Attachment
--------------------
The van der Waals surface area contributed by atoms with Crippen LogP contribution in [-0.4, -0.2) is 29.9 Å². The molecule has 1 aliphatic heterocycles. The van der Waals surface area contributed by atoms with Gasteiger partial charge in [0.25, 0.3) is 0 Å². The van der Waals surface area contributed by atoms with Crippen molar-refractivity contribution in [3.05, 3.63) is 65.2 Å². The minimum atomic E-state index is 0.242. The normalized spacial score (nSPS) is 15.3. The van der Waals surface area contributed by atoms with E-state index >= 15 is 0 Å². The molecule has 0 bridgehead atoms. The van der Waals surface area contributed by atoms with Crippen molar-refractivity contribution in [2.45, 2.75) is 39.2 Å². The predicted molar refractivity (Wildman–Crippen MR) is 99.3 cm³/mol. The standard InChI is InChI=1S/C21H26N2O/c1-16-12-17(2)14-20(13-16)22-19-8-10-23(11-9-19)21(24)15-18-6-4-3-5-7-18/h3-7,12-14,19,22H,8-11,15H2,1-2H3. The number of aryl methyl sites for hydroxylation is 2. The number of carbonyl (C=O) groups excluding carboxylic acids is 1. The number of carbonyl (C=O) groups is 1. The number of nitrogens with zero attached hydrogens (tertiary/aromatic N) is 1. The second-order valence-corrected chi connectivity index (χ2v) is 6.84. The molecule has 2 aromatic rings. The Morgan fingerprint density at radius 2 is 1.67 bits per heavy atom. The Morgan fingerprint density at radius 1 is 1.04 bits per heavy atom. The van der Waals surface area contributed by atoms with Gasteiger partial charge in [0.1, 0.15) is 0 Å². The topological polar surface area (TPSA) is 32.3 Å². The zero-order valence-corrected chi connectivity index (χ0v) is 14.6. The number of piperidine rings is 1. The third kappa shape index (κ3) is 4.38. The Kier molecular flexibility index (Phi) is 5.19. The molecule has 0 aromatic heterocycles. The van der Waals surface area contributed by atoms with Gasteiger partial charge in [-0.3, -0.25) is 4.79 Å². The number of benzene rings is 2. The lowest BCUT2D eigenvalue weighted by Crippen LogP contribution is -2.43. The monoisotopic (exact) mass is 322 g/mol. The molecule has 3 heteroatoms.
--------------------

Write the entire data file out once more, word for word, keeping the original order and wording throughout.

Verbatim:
The van der Waals surface area contributed by atoms with Crippen LogP contribution in [-0.4, -0.2) is 29.9 Å². The molecule has 1 aliphatic heterocycles. The van der Waals surface area contributed by atoms with Gasteiger partial charge in [0.25, 0.3) is 0 Å². The van der Waals surface area contributed by atoms with Crippen molar-refractivity contribution in [3.05, 3.63) is 65.2 Å². The minimum atomic E-state index is 0.242. The normalized spacial score (nSPS) is 15.3. The van der Waals surface area contributed by atoms with E-state index >= 15 is 0 Å². The molecule has 0 bridgehead atoms. The van der Waals surface area contributed by atoms with Crippen molar-refractivity contribution in [2.45, 2.75) is 39.2 Å². The predicted molar refractivity (Wildman–Crippen MR) is 99.3 cm³/mol. The standard InChI is InChI=1S/C21H26N2O/c1-16-12-17(2)14-20(13-16)22-19-8-10-23(11-9-19)21(24)15-18-6-4-3-5-7-18/h3-7,12-14,19,22H,8-11,15H2,1-2H3. The number of aryl methyl sites for hydroxylation is 2. The number of carbonyl (C=O) groups excluding carboxylic acids is 1. The number of carbonyl (C=O) groups is 1. The number of nitrogens with zero attached hydrogens (tertiary/aromatic N) is 1. The second-order valence-corrected chi connectivity index (χ2v) is 6.84. The molecule has 2 aromatic rings. The Morgan fingerprint density at radius 2 is 1.67 bits per heavy atom. The Morgan fingerprint density at radius 1 is 1.04 bits per heavy atom. The van der Waals surface area contributed by atoms with Gasteiger partial charge in [0.1, 0.15) is 0 Å². The topological polar surface area (TPSA) is 32.3 Å². The zero-order valence-corrected chi connectivity index (χ0v) is 14.6. The number of piperidine rings is 1. The third kappa shape index (κ3) is 4.38. The Kier molecular flexibility index (Phi) is 5.19. The molecule has 0 aromatic heterocycles. The van der Waals surface area contributed by atoms with Gasteiger partial charge in [-0.3, -0.25) is 4.79 Å². The number of benzene rings is 2. The lowest BCUT2D eigenvalue weighted by Crippen LogP contribution is -2.43. The monoisotopic (exact) mass is 322 g/mol. The molecule has 3 heteroatoms.